I first learnt of OctoberCMS when I saw this tweet from @CatkinFox:
@octobercms blows WordPress out of the water, in almost every regard. Definitely check it out!— 🏴CatkinFox (@CatkinFox) November 7, 2022
As a long-term WordPress user, I was intrigued. I went to OctoberCMS.com and was even more intrigued when I saw that OctoberCMS is built on Laravel - my PHP framework of choice. I played around with a live demo instance for some time and a week later, purchased my first licence.
I rebuilt the website for my software brand - Waggybytes Technology - in OctoberCMS in very little time. As a Laravel developer, building the site "felt right". WordPress always felt "hacky".
My experience with OctoberCMS was so good, I decided to replace WordPress altogether and rebuild andysh.uk (this website) in OctoberCMS too.
This article - along with the rest of my website here at andysh.uk - is now being served from OctoberCMS.
This marked a significant change for me both personally, and technically, for 2 key reasons.
Open-source becomes proprietary
OctoberCMS began life as an open-source content management system. Starting with version 3, it switched to a commercial, proprietary sales model.
Although the source code is still open, it does require the purchase of a licence for each website you want to use it on. As a software developer, I'm not against paying for decent software. OctoberCMS is very polished and the licence is very affordable ($29 per site at the time of writing.)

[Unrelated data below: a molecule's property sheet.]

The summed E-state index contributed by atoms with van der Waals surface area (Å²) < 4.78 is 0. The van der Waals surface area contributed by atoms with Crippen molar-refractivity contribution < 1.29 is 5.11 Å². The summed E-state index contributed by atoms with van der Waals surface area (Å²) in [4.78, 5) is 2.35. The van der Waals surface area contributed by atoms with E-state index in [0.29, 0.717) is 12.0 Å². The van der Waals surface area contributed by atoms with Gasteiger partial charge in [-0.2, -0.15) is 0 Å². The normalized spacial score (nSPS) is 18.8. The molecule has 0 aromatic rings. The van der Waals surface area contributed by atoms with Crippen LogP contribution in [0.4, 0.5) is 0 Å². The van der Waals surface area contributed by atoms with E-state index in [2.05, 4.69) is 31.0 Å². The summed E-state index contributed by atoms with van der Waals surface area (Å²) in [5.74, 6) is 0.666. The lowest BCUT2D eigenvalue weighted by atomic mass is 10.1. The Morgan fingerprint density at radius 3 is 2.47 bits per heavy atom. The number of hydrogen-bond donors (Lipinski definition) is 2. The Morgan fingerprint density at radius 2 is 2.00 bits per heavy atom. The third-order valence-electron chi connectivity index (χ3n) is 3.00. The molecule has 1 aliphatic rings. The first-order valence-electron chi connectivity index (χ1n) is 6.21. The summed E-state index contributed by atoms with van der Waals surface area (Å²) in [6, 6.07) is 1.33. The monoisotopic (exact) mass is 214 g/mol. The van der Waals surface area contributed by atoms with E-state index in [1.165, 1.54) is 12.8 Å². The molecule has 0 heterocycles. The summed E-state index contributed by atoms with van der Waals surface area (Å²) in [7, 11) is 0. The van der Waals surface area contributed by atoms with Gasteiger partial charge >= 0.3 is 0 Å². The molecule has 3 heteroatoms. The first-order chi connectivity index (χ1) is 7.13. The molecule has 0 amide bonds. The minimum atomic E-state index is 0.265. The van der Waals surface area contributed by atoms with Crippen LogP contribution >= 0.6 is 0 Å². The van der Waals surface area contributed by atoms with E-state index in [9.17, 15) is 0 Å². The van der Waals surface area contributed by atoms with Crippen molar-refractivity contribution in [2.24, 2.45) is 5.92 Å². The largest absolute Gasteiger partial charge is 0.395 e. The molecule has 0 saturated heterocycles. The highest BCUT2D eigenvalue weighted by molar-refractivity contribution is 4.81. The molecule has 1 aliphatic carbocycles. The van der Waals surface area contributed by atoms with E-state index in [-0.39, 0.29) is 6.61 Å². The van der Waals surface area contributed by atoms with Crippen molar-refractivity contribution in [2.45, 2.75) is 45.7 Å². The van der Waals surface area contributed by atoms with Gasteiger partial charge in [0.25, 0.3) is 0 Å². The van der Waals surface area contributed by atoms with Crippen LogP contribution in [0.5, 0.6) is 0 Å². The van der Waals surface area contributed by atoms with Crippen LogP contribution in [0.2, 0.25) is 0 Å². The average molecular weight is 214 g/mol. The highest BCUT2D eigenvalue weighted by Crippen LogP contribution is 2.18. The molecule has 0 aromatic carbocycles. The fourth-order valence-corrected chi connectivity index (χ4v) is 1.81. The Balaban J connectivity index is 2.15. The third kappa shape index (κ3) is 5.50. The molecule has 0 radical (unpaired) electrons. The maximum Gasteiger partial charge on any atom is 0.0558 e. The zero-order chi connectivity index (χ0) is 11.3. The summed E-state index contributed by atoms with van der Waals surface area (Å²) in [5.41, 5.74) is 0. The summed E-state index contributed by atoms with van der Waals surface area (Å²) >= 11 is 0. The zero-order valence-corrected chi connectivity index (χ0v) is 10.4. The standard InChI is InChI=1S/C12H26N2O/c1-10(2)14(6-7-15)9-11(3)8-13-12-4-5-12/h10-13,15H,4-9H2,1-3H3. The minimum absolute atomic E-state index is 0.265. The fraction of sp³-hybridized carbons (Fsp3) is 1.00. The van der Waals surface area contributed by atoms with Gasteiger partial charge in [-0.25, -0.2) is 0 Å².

Historically, my website has always been run from an open-source content management system, like WordPress, Expression Engine or Bolt.
This change marks the first time that my website - a hobby project - is being run from a commercial software product.
I started learning Laravel back in 2016 when I wrote my Blue Twilight PHP photo gallery, and then later my Simply Remind Me free email reminders and simple SMS reminder app.
Since then, any new application I've written, such as my NodeBeagle Linux management platform, uses Laravel.
Although my website has always been written in PHP, it's always been in a content management system that's had its own PHP framework (e.g. Expression Engine uses CodeIgniter, Bolt uses Symfony.)
OctoberCMS uses Laravel. Therefore now, for the first time, all my web properties are using Laravel under the hood. This small fact means so many things on my websites (such as pagination) are straight-forward to implement as I already know the underlying technology and framework.
Now I am using a more flexible content management system, my aim is to revamp the home page of my website.
Rather than just listing all blog articles, I'd like to surface useful content such as the latest blog article and tutorials, for example, as well as providing more visual links to my software applications.
I also plan on developing an add-on that will allow users to comment on blog articles, and reply to comments. Maybe also a more feature-rich contact form than the simple one I've implemented at the moment.